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What does Warren Buffett do when the stock market crashes?

In his letter to the shareholders of Berkshire Hathaway, dated 27 February 2009, Warren Buffett revealed the per-share book value of their stock had fallen by 9.8% in a year. The S&P 500, including dividends, was down 37%. Was the oracle of Omaha panicking and liquidating his portfolio? No.

Stock markets usually go up

The 2009 letter shows a table of the annual performance of the S&P 500 from 1965 to 2008. In three-quarters of those years, a gain was made. Warren Buffett surmised that a similar proportion of the next 44 years would also be positive. However, he stressed that he cannot predict which years will be winners and which will be losers in advance. Therefore, when times are good or bad in the markets, he and his partner, Charlie Munger, focus on four goals for their portfolio:

  1. Buy quality stocks with good liquidity and solvency positions that generate plenty of cash
  2. Invest in businesses that have and can maintain a competitive advantage, i.e., they have a “moat”
  3. Find businesses with outstanding management teams, develop and support them
  4. Keep buying quality stocks of businesses with competitive advantages with great management behind them when they are available for a great price

This investment approach does not change whether the market is up or down. What does change is the number of stocks available for a great price.

Mr Market

The 1987 letter to the Shareholders of Berkshire Hathaway references a story told by Warren Buffett’s friend and mentor, Benjamin Graham. Mr Market is a capricious fellow. He turns up every day to offer to buy and sell stocks to you. Sometimes he quotes wildly high prices, sometimes, his mood is low, and he quotes rock-bottom prices. His prices often don’t seem to chime with the quality of what he is selling or buying. The trick is to realise that Mr Market can be sent away without transacting with him.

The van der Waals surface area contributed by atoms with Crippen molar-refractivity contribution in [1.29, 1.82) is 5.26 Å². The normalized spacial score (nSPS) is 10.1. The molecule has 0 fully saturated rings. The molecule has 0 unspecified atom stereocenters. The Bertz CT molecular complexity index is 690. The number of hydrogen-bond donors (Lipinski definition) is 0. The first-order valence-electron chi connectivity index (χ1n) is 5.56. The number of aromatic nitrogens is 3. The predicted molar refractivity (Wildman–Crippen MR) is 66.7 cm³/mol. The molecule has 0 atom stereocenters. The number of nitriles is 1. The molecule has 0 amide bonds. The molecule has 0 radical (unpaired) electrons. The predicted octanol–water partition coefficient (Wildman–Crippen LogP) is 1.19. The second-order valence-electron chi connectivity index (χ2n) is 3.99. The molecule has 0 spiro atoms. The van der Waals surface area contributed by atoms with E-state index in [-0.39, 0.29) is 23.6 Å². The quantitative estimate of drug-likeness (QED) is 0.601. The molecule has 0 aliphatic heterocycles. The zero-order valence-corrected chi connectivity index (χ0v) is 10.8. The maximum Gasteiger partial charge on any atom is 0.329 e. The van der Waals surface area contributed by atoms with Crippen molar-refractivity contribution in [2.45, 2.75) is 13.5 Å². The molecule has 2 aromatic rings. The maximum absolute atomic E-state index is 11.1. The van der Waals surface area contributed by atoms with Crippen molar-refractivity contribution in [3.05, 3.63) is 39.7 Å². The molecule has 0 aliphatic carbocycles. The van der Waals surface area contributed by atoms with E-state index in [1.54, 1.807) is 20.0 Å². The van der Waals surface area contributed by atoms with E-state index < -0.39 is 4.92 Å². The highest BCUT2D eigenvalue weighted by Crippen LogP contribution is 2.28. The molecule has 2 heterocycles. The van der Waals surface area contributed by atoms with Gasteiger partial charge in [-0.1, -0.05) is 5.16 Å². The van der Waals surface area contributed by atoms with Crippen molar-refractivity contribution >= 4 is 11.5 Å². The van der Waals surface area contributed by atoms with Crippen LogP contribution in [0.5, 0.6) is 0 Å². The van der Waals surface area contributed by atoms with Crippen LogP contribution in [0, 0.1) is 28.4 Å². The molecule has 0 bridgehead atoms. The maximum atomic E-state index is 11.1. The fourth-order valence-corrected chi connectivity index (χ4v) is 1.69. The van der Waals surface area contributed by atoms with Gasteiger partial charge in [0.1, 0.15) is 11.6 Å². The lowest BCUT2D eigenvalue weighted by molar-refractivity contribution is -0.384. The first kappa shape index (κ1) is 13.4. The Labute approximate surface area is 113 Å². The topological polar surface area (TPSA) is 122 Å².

An investor needs not to be led by Mr Market’s ticker tape. Investors should determine a price they would be happy to buy a quality, comparatively advantaged stock with great management. If Mr Market turns up one day and offers to sell such a company below that price, he will get his hand bitten off, and if not, well, Mr Market will be back tomorrow.

Warren Buffett is greedy…sometimes

The most famous quote from one of the world’s greatest investors is probably:

Be fearful when others are greedy, and greedy when others are fearful.

Warren Buffet, Berkshire Hathaway, Inc. Chairman’s Letter, 1986

This quote means that the time to load up and greedily feast on stocks in fantastic businesses is exactly when others are panicking, and the market is tanking. That is when Mr Market is likely to offer prices below a business’s intrinsic price, which is calculated based on its long-term potential.

So, Warren Buffett probably does not do anything different when the market is crashing compared to when it is booming. But he might do a little more. That’s because market crashes are an opportunity to buy stocks he wants to own for a lower price.

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